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Big Lo

The Amazing Luxurious Adventures of Baron von Lowenstein Esquire III

Independent

Pensacola’s provocative hip-hop artist is back with an EP that touches on the power of class and societal dilemmas. One of Big Lo’s biggest assets is his ability to dish out poignant material while maintaining his sense of humor. This quality is best showcased in “Cheat Codes”—as shallow as wishing you could transform life as easily as a video game, or as deep as an indictment of bravado culture.

– Nikki Hedrick

Julian Lage

Arclight

Mack Avenue

Guitarist Lage, who several years back recorded the excellent duet album Room with Nels Cline, goes electric on his own big time on Arclight, accompanied by Scott Colley (bass) and Kenny Wollesen (drums). His cover choices—which include stuff by W.C. Handy (“Harlem Blues”), Spike Hughes (“Nocturne”) and Sammy Fain (“I’ll Be Seeing You”)—are not exactly rock anthems, but he’s a genius, so I trust his judgment. Anyone who can conjure Bill Frisell and Django Reinhardt with the flick of a wrist is trustworthy. Lage’s playing is diamond-sharp, powerful but restrained, and effortlessly, drivingly swinging.

– Bruce Collier

Lucky Mud

Lucky 13

luckymudmusic.com

This local husband-wife folk duo seems to always have new music up their sleeves. Their newest full-length album is a mix of folky, southern-inspired whimsical tunes like “Blackberry Jelly” and stories about people who didn’t quite do right (“Amber Alert”). But it’s the two ballads that steal the spotlight with emotional intimacy and authenticity.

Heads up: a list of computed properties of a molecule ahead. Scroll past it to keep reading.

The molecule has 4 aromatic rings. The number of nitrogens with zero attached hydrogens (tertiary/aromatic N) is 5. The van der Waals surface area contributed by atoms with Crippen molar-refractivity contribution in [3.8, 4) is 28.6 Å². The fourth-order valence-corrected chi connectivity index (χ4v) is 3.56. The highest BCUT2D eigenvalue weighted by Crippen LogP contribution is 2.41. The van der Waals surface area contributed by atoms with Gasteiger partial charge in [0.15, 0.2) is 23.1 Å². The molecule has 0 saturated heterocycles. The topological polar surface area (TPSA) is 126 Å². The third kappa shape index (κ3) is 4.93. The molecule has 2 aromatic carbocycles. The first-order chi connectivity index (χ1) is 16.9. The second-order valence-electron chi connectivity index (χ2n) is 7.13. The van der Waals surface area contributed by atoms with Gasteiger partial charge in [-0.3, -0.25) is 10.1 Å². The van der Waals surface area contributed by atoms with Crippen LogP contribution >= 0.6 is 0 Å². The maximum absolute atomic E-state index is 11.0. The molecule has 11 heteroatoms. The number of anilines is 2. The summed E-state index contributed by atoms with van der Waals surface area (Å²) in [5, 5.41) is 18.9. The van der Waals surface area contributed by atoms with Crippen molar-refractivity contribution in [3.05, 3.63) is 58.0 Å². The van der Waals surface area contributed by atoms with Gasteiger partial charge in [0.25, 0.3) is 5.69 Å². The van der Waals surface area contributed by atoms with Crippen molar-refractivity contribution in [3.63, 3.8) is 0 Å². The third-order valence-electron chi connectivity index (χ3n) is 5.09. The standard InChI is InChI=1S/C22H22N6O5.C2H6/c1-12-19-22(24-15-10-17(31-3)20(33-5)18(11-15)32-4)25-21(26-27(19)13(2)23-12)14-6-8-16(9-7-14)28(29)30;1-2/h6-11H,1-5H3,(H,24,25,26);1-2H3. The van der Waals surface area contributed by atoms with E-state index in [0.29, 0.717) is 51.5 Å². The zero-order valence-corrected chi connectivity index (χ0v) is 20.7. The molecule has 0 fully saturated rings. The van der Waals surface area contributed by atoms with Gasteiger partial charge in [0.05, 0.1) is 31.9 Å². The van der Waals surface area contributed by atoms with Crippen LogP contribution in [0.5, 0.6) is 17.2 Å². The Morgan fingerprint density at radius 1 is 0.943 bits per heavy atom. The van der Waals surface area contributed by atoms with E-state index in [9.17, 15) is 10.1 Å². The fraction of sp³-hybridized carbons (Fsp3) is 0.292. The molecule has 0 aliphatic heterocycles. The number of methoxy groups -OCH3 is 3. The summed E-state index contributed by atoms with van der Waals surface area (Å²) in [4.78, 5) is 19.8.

– Nikki Hedrick

Sarcophagi

Slaves to the Dream

facebook.com/Sarcophagimetal/

Pensacola deathcore band—essentially a mashup of early death metal influences with distinctive breakdowns and the blast-beat drumming style associated with metalcore rolled up into one. Sarcophagi nicely rides the line between their influences, making it easy to find something to latch onto if you’re a fan of either flavor of extreme metal.

– Nikki Hedrick

Esperanza Spalding

Emily’s D+Evolution

Concord Jazz

If you are into jazz-as-theatre or high concept performance art, the kind that requires doing anything but just sitting back and listening, you might enjoy jazz bassist-vocalist Spalding’s Emily’s D+Evolution. If you like an artist to stay the same record after record, prepare yourself for potential disappointment. Spalding’s previous releases seem rather old school compared with this. It instantly made me think of Joni Mitchell, especially “The Hissing of Summer Lawns.” It’s part eccentric covers, part coffee house poetry, part sound for sound’s sake. It’s best listened to one track at a time. Otherwise things can get overwhelming.

– Bruce Collier

Tangemeenie

the big dismal

tangemeenie.bandcamp.com

Tallahassee based Tangemeenie dishes out modern dream pop with leanings of both British psychedelia and indie pop. Utilizing sweeping soundscapes and electronic samples, it is often a daring undertaking with building layers that peel away to reveal a very human story told in part through the liner notes on the Bandcamp link.

– Nikki Hedrick

 

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